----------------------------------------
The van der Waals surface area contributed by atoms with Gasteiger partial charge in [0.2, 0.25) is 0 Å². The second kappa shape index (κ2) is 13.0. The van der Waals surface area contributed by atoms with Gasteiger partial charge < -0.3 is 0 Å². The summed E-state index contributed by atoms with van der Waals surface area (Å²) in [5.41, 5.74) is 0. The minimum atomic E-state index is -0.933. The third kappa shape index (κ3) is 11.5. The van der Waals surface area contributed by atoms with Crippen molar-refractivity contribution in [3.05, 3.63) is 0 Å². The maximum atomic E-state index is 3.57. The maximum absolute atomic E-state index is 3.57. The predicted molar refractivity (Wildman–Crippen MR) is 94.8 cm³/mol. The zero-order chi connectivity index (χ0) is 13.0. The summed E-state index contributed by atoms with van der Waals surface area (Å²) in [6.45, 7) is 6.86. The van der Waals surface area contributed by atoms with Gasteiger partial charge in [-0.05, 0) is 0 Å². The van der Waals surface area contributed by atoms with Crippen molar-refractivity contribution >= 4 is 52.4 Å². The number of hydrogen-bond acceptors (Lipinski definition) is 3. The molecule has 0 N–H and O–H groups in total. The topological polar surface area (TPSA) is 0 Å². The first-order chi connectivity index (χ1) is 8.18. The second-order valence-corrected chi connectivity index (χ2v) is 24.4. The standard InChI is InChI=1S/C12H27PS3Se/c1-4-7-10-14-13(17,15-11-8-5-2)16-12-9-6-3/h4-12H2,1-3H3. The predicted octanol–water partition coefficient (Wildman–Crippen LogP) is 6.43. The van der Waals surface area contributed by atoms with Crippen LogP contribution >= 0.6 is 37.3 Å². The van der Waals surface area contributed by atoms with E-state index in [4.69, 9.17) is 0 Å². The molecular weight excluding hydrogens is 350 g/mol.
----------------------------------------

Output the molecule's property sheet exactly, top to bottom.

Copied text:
The van der Waals surface area contributed by atoms with Gasteiger partial charge in [0.2, 0.25) is 0 Å². The second kappa shape index (κ2) is 13.0. The van der Waals surface area contributed by atoms with Gasteiger partial charge < -0.3 is 0 Å². The summed E-state index contributed by atoms with van der Waals surface area (Å²) in [5.41, 5.74) is 0. The minimum atomic E-state index is -0.933. The third kappa shape index (κ3) is 11.5. The van der Waals surface area contributed by atoms with Crippen molar-refractivity contribution in [3.05, 3.63) is 0 Å². The maximum atomic E-state index is 3.57. The maximum absolute atomic E-state index is 3.57. The predicted molar refractivity (Wildman–Crippen MR) is 94.8 cm³/mol. The zero-order chi connectivity index (χ0) is 13.0. The summed E-state index contributed by atoms with van der Waals surface area (Å²) in [6.45, 7) is 6.86. The van der Waals surface area contributed by atoms with Gasteiger partial charge in [-0.05, 0) is 0 Å². The van der Waals surface area contributed by atoms with Crippen molar-refractivity contribution >= 4 is 52.4 Å². The number of hydrogen-bond acceptors (Lipinski definition) is 3. The molecule has 0 N–H and O–H groups in total. The topological polar surface area (TPSA) is 0 Å². The first-order chi connectivity index (χ1) is 8.18. The second-order valence-corrected chi connectivity index (χ2v) is 24.4. The standard InChI is InChI=1S/C12H27PS3Se/c1-4-7-10-14-13(17,15-11-8-5-2)16-12-9-6-3/h4-12H2,1-3H3. The predicted octanol–water partition coefficient (Wildman–Crippen LogP) is 6.43. The van der Waals surface area contributed by atoms with Crippen LogP contribution >= 0.6 is 37.3 Å². The van der Waals surface area contributed by atoms with E-state index in [4.69, 9.17) is 0 Å². The molecular weight excluding hydrogens is 350 g/mol.